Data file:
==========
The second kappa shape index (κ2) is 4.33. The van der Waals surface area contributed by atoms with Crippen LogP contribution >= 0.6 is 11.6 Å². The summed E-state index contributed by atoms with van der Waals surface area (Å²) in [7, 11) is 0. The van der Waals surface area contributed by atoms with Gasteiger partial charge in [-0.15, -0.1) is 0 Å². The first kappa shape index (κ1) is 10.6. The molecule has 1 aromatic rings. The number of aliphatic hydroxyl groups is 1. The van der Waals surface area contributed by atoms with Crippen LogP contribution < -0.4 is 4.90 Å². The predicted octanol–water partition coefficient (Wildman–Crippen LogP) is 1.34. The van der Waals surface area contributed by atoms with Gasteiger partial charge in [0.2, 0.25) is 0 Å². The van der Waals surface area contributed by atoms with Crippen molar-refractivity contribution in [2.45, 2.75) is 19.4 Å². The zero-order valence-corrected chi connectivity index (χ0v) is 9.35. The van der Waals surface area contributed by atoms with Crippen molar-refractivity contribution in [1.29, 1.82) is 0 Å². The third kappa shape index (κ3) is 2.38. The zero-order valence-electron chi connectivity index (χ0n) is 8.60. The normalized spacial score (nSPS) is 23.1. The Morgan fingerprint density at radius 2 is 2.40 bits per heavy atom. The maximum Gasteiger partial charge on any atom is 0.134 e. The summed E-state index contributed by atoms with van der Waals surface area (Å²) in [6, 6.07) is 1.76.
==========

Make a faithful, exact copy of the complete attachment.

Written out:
The second kappa shape index (κ2) is 4.33. The van der Waals surface area contributed by atoms with Crippen LogP contribution >= 0.6 is 11.6 Å². The summed E-state index contributed by atoms with van der Waals surface area (Å²) in [7, 11) is 0. The van der Waals surface area contributed by atoms with Gasteiger partial charge in [-0.15, -0.1) is 0 Å². The first kappa shape index (κ1) is 10.6. The molecule has 1 aromatic rings. The number of aliphatic hydroxyl groups is 1. The van der Waals surface area contributed by atoms with Crippen LogP contribution < -0.4 is 4.90 Å². The predicted octanol–water partition coefficient (Wildman–Crippen LogP) is 1.34. The van der Waals surface area contributed by atoms with Gasteiger partial charge in [0.2, 0.25) is 0 Å². The van der Waals surface area contributed by atoms with Crippen molar-refractivity contribution in [2.45, 2.75) is 19.4 Å². The zero-order valence-corrected chi connectivity index (χ0v) is 9.35. The van der Waals surface area contributed by atoms with Crippen molar-refractivity contribution in [1.29, 1.82) is 0 Å². The third kappa shape index (κ3) is 2.38. The zero-order valence-electron chi connectivity index (χ0n) is 8.60. The normalized spacial score (nSPS) is 23.1. The Morgan fingerprint density at radius 2 is 2.40 bits per heavy atom. The maximum Gasteiger partial charge on any atom is 0.134 e. The summed E-state index contributed by atoms with van der Waals surface area (Å²) in [6, 6.07) is 1.76.